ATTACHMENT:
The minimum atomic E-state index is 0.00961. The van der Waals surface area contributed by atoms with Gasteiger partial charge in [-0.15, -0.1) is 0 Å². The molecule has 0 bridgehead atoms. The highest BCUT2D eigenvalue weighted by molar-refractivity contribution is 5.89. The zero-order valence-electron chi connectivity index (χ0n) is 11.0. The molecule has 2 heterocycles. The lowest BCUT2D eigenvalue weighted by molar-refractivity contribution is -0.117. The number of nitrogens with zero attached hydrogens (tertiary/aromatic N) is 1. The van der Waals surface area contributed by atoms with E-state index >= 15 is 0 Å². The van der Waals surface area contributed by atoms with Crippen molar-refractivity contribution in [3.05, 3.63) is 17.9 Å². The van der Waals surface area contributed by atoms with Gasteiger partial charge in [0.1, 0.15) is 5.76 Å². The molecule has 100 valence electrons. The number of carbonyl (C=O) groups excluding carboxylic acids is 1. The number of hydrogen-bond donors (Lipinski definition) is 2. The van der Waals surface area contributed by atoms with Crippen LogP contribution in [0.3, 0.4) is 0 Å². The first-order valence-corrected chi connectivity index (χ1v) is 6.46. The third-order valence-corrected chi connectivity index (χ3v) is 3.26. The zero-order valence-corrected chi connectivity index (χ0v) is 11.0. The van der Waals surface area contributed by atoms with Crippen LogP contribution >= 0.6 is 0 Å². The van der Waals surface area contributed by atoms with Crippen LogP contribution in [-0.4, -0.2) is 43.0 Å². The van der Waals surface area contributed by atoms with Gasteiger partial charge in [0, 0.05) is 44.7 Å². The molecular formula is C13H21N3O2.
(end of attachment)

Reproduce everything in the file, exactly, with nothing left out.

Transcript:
The minimum atomic E-state index is 0.00961. The van der Waals surface area contributed by atoms with Gasteiger partial charge in [-0.15, -0.1) is 0 Å². The molecule has 0 bridgehead atoms. The highest BCUT2D eigenvalue weighted by molar-refractivity contribution is 5.89. The zero-order valence-electron chi connectivity index (χ0n) is 11.0. The molecule has 2 heterocycles. The lowest BCUT2D eigenvalue weighted by molar-refractivity contribution is -0.117. The number of nitrogens with zero attached hydrogens (tertiary/aromatic N) is 1. The van der Waals surface area contributed by atoms with E-state index >= 15 is 0 Å². The van der Waals surface area contributed by atoms with Crippen molar-refractivity contribution in [3.05, 3.63) is 17.9 Å². The van der Waals surface area contributed by atoms with Gasteiger partial charge in [0.1, 0.15) is 5.76 Å². The molecule has 100 valence electrons. The number of carbonyl (C=O) groups excluding carboxylic acids is 1. The number of hydrogen-bond donors (Lipinski definition) is 2. The van der Waals surface area contributed by atoms with Crippen LogP contribution in [0.3, 0.4) is 0 Å². The first-order valence-corrected chi connectivity index (χ1v) is 6.46. The third-order valence-corrected chi connectivity index (χ3v) is 3.26. The zero-order valence-corrected chi connectivity index (χ0v) is 11.0. The van der Waals surface area contributed by atoms with Crippen LogP contribution >= 0.6 is 0 Å². The van der Waals surface area contributed by atoms with Crippen LogP contribution in [-0.4, -0.2) is 43.0 Å². The van der Waals surface area contributed by atoms with Gasteiger partial charge in [0, 0.05) is 44.7 Å². The molecular formula is C13H21N3O2.